"There were many priests under the old system, for death prevented them from remaining in office."
It has been said that the death rate remains one per person. It is not a surprise then that the author of Hebrews notes in chapter seven that the Jewish high priest was always changing. He could not remain in office because he was destined to die and then be replaced. An individual can serve a community or an organization for only so long. And this time period is even shorter than one's lifespan. For when we are young we are not ready. Rather we grow in knowledge and maturity, preparing to fully serve. When we are old, we finally rest from the service we have done. Across our entire life we can and should contribute to the advancement of the Kingdom of God. Nevertheless, the time that we are fully engaged is only a subset of our presence here on earth. Almost all of us develop up to full engagement, and most of us retire out of full engagement as we transition into our sunset years. It is a sobering, and natural process.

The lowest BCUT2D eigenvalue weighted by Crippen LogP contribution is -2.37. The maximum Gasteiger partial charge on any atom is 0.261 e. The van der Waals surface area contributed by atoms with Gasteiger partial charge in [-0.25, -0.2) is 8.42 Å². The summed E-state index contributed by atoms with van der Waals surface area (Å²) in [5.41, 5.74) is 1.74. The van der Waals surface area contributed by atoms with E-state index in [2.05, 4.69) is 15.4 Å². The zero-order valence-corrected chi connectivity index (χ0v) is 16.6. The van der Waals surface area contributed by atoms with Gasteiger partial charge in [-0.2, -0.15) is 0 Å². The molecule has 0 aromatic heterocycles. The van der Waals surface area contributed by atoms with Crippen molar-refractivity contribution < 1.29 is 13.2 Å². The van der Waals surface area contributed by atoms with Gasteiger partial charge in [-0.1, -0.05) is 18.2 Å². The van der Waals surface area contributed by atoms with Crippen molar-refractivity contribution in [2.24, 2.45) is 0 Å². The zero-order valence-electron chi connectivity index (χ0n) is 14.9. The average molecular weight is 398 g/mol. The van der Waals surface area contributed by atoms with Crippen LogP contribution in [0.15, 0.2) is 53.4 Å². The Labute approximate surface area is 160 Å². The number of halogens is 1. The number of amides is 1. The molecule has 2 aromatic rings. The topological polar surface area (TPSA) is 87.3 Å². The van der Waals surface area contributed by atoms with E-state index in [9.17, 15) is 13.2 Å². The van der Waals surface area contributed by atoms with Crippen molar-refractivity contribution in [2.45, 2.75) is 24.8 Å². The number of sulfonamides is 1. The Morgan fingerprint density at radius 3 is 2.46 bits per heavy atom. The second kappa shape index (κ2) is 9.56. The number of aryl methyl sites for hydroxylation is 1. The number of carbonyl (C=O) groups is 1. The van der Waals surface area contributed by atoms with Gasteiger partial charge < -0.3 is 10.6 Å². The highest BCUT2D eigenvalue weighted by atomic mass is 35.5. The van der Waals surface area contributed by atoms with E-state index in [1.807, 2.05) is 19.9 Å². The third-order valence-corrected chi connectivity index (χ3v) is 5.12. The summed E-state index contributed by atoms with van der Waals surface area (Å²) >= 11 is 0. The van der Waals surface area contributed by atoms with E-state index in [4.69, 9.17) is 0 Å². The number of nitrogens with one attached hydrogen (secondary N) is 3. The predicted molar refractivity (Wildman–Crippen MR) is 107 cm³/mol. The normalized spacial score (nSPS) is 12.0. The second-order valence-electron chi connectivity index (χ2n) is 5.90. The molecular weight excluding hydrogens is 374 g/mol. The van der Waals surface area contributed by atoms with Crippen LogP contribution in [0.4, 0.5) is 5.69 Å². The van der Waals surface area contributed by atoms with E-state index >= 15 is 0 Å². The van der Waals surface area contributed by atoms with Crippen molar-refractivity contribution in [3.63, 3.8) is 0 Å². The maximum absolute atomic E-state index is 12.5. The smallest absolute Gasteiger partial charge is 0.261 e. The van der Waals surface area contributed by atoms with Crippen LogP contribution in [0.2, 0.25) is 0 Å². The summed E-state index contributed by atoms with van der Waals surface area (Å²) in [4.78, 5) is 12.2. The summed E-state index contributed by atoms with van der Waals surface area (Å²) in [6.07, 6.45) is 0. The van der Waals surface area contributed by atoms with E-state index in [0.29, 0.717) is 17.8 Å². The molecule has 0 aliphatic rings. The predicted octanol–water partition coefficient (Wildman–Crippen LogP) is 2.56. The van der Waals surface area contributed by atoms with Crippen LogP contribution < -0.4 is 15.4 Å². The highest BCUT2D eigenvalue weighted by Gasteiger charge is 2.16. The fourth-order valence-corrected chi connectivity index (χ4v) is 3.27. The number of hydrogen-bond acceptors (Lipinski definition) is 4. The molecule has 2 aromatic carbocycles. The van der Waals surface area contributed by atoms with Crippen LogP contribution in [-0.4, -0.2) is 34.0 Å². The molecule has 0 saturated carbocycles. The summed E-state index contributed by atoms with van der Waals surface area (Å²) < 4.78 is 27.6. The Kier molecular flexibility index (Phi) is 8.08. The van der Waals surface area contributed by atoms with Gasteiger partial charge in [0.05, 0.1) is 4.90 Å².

Most Americans don't like to ponder the topic of our mortality. We've even changed some of the vocabulary related to death. People don't die, they pass on. Funerals are memorial services. Graveyards are gardens of remembrance. Try as we might, death remains and touches us all the same. We can't escape its power over us.
Thankfully, God chose to rescue us. He became a human being. Jesus grew and matured. He fully engaged in his mission and died abruptly. Yet his death was not his end. He was resurrected to life and became the high priest who would remain in office forever. What humanity was not able to do, God accomplished.
Recognizing our mortality, we can now come to our eternal high priest. In submission and repentance we can bow before him. In return, he offers us forgiveness and life through him. Death does not need to be the end of us. It can merely be a transition to greater service to God.
(New Living Translation; photo credit: Wix media)